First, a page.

p. 10: A summary. You say I'd know that 3+2 starting from C would be the 3rd of Phrygian without looking at Skelcore. Since I've never thought of C as 3+2, no... I wouldn't know that. I also happen to know that C is the 3rd of Aeolian (ABCDEFG) and Dorian (ABCDEF#G) and Locrian (ABbCDEbFG). So I'm not sure what you're trying to tell me. Then you tell me that since it adds up to 5, I should play from diagram 5 above - which gives me C-D-E. Which is not Phrygian, Dorian, or Locrian. You refer me back to Skelcore, which tells me that C is the third of A Phrygian. But diagram 5 takes me to C-D-E, diagram 6 takes me to C-D-Eb, and diagram 7 takes to me C-Db-Eb. There is no connection of the diagrams to the text. You then tell me that all the notes are in the key of F - but diagrams 6 & 7 include notes that are not in the key of F. Finally, you tell me that if I land on F (which does not appear in any of the diagrams), I play "1" from the above charts - none of which have a "1" marked in any fashion.
At this point you have completely lost me. I do not comprehend page 10.
p. 11: just a cartoon. no comment.
p. 12 - 18: circles with pie slices, and different center notes. Absolutely no explanation. I'm guessing these are p. 8 done on different centers. I'm wondering why no sharp or flat notes are used as the center of the chart, or what I'm supposed to do with these.
p. 19: tells me the harmonic minor is hardcore.
p. 20: tells me to alter the patterns as shown. What's the difference between pattern 1 (C-D-Eb) and pattern 4 (also C-D-Eb)? What am I to make of the fact that pattern 1 is the same as pattern 2 on p.9, and pattern 3 is the same as pattern 2? Is it worth the effort to learn your numbering system if it's going to change every time it's shown?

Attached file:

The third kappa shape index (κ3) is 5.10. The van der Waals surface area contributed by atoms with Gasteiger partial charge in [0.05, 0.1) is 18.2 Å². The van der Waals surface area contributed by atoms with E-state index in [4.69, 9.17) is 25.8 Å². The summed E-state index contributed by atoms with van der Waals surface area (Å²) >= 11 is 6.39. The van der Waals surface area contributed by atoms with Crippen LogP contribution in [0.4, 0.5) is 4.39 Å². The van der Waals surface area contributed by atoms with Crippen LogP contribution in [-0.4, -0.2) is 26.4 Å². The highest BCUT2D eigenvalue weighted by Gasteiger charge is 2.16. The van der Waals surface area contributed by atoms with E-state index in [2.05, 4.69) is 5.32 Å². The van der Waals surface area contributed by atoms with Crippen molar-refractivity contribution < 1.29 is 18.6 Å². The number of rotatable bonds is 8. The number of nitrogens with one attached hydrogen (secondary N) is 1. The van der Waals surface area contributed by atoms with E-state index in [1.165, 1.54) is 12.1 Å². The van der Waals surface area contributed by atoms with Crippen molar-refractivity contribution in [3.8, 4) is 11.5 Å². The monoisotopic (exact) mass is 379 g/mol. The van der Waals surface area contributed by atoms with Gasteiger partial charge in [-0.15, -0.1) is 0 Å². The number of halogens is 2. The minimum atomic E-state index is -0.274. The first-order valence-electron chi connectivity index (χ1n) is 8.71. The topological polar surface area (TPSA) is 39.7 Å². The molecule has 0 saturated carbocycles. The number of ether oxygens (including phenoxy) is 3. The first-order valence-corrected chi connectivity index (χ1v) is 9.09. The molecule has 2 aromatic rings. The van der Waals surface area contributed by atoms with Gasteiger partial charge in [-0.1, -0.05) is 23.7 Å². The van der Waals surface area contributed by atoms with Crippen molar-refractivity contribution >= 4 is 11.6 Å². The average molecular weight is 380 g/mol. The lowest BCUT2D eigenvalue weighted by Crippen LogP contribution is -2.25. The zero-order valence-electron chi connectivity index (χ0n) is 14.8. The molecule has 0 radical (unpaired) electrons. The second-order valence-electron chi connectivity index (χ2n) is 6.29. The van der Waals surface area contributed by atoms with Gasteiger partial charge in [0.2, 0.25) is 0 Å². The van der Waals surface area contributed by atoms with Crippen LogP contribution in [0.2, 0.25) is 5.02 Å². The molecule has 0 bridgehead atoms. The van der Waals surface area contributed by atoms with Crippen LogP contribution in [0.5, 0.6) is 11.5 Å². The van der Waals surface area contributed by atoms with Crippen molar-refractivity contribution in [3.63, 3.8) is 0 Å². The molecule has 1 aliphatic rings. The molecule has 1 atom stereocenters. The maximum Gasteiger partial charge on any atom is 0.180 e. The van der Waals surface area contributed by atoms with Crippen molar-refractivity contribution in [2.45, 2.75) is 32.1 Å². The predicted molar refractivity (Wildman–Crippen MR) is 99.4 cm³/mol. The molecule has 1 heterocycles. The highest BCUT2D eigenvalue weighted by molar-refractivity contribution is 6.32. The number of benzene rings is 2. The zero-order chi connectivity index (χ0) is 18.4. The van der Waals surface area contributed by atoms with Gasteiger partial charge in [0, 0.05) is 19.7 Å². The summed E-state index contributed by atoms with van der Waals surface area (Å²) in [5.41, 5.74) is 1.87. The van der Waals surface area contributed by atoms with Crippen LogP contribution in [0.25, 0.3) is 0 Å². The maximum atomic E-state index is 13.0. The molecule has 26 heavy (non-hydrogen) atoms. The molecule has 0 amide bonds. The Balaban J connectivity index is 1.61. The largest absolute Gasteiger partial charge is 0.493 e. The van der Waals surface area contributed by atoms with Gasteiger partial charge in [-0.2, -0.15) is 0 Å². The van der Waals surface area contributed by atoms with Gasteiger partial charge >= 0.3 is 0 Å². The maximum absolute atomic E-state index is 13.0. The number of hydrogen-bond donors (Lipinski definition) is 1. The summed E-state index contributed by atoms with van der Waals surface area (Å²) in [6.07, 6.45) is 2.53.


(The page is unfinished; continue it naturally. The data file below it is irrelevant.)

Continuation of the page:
p. 21: 3 more patterns, no text.
p. 22 - 28: more pie slices, this time with the harmonic minor modes. Still no sharps or flats as the center note.
p. 29: you tell me Skelcore will force me to play differently. But at this point I have no idea how.
p. 30: addendum Y, a list of the scales relating to p. 8
p. 31: addendum Z... I have no idea what this is about. You ask me to write out a C scale, then a B scale and ask if it has a C note (no), then a Bb scale - does it have a C note (yes). C will also be found in the scales of Db, Eb, F, G, Ab. I'm not sure what the significance of this is.
My overall problems with your method:
1. I have no idea what problem it addresses. It could only be useful if you ALREADY know the spellings of the scales. If you have that knowledge, p.7 (if presented more clearly) might be a useful reference. But it seems to me you've designed a rather convoluted method of identifying note x as the y degree of scale z, and I can't see any practical use for that.
2. There are lots of graphics without explanation
3. If you do the work required to understand the graphics, you're still addressing only 7/12ths of the notes (there are no charts for Bb, F#, etc)
4. For what limited utility it might have as a reference, it's hard to use - you need a minimum of two charts (p. 7 plus one other) to locate anything.
5. The fretboard diagrams seem to have little or nothing to do with the text
6. There are redundant illustrations without explanation